I would like to argue that our modern Westernized concept of hospitality is severely limited. How often do we only associate hospitality with room service, decor, cleanliness, the appearance of a meal, polite friends and family who frequent our tables and living rooms? We think hospitality is only best served to people we already know, or to those who we think share our same ideas on issues such as politics and religion. It is interesting to note, that those isolated ideas of hospitality starkly contrast the way in which the New Testament approaches the subject. Hospitality in the New Testament has a much richer tapestry as it emphasizes the sharing of one’s resources and time to society’s fringe. To have been on the fringe could have meant a diverse amount of things in New Testament times, so I will sum it up as someone who experienced the loss, separation, or breakdown of meaningful family and community. It is in the New Testament where we see orphans, widows, strangers, travellers, and the poor all sharing life together, and that is a rich picture of hospitality in an alienated world!
JESUS AS HOST TO AN ALIENATED WORLD
We see Jesus, one like Yahweh and the prophets before Him, who invited an alienated world to break bread with Him (Exodus 16, 2 Kings 4:42-44, Mark 8: 1-10). It was in those times of eating and togetherness that Jesus began to reveal His identity and mission. For instance, in the feeding of the 5 000, Jesus was moved with compassion by what He saw among the multitude: They were representatives of a larger alienated world in their own unique setting – sheep without a shepherd, students without a teacher, children without food – How many of us can identify with having felt at least one of those things at some point in time? – Jesus fulfilled the needs of the multitude by being their shepherd, servant, teacher, and miraculous source of provision (Mark 6:30-44., Drane, 1999, 65).
The hospitality and miracles I see of Jesus in the Mark 6 account are linked without question! Jesus’ titles of Son of Man and Son of God really do go hand in hand – first to emphasize His nature as human, the second to emphasize His nature as divine. In light of that, it is difficult to deny: In an alienated world, Jesus is the great host and shepherd of people!
JESUS AS GUEST AMONG AN ALIENATED WORLD
We don’t have to read far into the book of Matthew to learn that it was the “the others” who extended their hand and pulled out their chair for Jesus. And by “the others” I am referring to those on the fringe of society – the alienated and marginalized. It was easy for Jesus to consider Himself one among “them” and of “those people” because He too had experienced rejection (Matthew 6:1-6). Can you see through reading your Bible that Jesus chose to associate well with people who were perhaps much like you and me – people who listen to one another’s ideas, stories, burdens, and hopes, people who share in one another’s meals, people who don’t just talk for the sake of being heard, people who delight in showing affection (Matthew 2:13-17, Mark 5:21-43)?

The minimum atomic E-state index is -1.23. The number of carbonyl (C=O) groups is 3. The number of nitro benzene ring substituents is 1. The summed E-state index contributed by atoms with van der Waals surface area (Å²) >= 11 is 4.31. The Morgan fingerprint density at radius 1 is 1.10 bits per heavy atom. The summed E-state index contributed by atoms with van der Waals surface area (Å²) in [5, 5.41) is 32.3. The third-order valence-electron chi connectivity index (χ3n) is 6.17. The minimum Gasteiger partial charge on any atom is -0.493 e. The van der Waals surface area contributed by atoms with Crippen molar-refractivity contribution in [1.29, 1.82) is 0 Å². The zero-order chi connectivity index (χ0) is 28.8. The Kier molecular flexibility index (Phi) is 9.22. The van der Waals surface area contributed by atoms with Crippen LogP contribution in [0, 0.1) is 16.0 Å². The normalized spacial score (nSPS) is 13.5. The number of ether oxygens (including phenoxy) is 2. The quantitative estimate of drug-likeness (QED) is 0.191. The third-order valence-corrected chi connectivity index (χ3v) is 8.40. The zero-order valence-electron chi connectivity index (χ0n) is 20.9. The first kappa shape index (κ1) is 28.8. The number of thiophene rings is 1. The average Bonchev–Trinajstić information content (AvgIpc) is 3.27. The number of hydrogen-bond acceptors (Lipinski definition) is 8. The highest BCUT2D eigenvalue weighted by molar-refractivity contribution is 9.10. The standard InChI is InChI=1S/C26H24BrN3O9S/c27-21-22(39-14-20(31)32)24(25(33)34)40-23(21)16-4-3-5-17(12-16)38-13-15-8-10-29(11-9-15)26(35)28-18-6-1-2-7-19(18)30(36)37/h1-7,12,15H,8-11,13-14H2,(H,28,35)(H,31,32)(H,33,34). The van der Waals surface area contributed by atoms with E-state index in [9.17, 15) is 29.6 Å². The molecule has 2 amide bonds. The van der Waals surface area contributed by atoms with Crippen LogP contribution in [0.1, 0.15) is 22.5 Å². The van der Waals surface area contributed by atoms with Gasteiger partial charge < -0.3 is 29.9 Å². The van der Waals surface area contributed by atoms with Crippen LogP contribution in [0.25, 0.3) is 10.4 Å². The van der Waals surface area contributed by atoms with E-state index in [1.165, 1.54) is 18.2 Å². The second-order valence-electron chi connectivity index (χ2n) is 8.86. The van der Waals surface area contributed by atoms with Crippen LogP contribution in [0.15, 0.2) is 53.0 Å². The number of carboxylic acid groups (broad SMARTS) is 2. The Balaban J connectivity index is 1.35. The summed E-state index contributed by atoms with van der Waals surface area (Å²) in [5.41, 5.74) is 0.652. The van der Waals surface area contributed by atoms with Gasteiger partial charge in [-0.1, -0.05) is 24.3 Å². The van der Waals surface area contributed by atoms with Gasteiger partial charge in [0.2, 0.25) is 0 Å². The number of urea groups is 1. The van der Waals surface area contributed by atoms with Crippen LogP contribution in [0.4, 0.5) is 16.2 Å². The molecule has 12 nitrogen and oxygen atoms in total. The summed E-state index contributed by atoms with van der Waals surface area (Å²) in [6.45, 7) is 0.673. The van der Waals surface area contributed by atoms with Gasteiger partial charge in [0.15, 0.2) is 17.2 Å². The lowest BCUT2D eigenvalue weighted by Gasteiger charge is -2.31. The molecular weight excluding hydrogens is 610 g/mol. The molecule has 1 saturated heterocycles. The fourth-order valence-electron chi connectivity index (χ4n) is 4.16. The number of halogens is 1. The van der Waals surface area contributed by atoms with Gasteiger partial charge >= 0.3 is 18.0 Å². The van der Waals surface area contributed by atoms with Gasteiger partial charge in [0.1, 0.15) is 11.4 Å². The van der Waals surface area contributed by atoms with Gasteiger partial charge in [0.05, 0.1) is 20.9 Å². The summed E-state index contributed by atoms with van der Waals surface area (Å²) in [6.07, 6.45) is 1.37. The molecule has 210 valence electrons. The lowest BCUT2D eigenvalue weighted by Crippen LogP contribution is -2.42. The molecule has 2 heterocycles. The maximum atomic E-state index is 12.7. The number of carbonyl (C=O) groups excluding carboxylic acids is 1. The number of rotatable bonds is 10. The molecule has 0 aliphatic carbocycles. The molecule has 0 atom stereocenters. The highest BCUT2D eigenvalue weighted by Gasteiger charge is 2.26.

Jesus continues to extend Himself in a similar manner after His resurrection, as a guest to any and all who will receive Him (Revelation 3:20). Even in Jesus’ glory, He will align Himself with “them” and “those”, knowing them, loving them, calling them His own:
“When the Son of Man comes in His glory, and all the Holy angels with Him, then He will sit on the throne of His glory… the King will say to those on His right hand ‘Come, you blessed of My Father, inherit the kingdom prepared for you from the foundation of the world: for I was hungry and you gave Me food; I was thirsty and you gave Me drink; I was a stranger and you took Me in; I was naked and you clothed Me; I was sick and you visited Me; I was in prison and you came to Me.’…‘Assuredly, I say to you, inasmuch as you did it to one of the least of these My brethren,
you did it to Me.’ (Matthew 25: 31-40).
Those who were alienated from the tables of the religious and social elite became the host of Jesus, who in turn gives to them their inheritance forever.
CHRISTIANS AS HOSTS OF ONE ANOTHER:
Simply saying “a Christian’s righteous behaviour includes hospitality” sounds mechanical, does it not? But when such ideas are couched in expressions of love I have a difficult time ignoring them. For example, the book of Acts talks about the breaking of bread from house to house in order to share a meal with other believers (Wagner, 2008, 77). Specifically, Acts 2 speaks of Christian hospitality set in the context of love for God and one another:
“Now all who believed were together, and had all things in common, and sold their possessions and goods, and divided them among all, as anyone had need. So continuing daily with one accord in the temple, and breaking bread from house to house, they ate their food with gladness and simplicity of heart, praising God and having favour with all the people” (Acts 2:46-47).
Are you reminded through all of this, as I am, that hospitality is not meant to be routinely familiar? I think it is good to carry the above attitudes into our present contexts of giving and receiving. For we too serve an alienated world just like Jesus and the apostles did!
Stay tuned for ‘Hospitality in an Alienated World, Part 2’, where I will focus on hospitality in the Old Testament.
Jasmin Hall Hembree | April 10, 2017
Drane, John (1999). Introducing The New Testament (pg. 65). Mayfield House, England: Lion Hudson plc.
Wagner, C. Peter (2008). The Book of Acts: A Commentary (pg. 77). Ventura, California: Regal.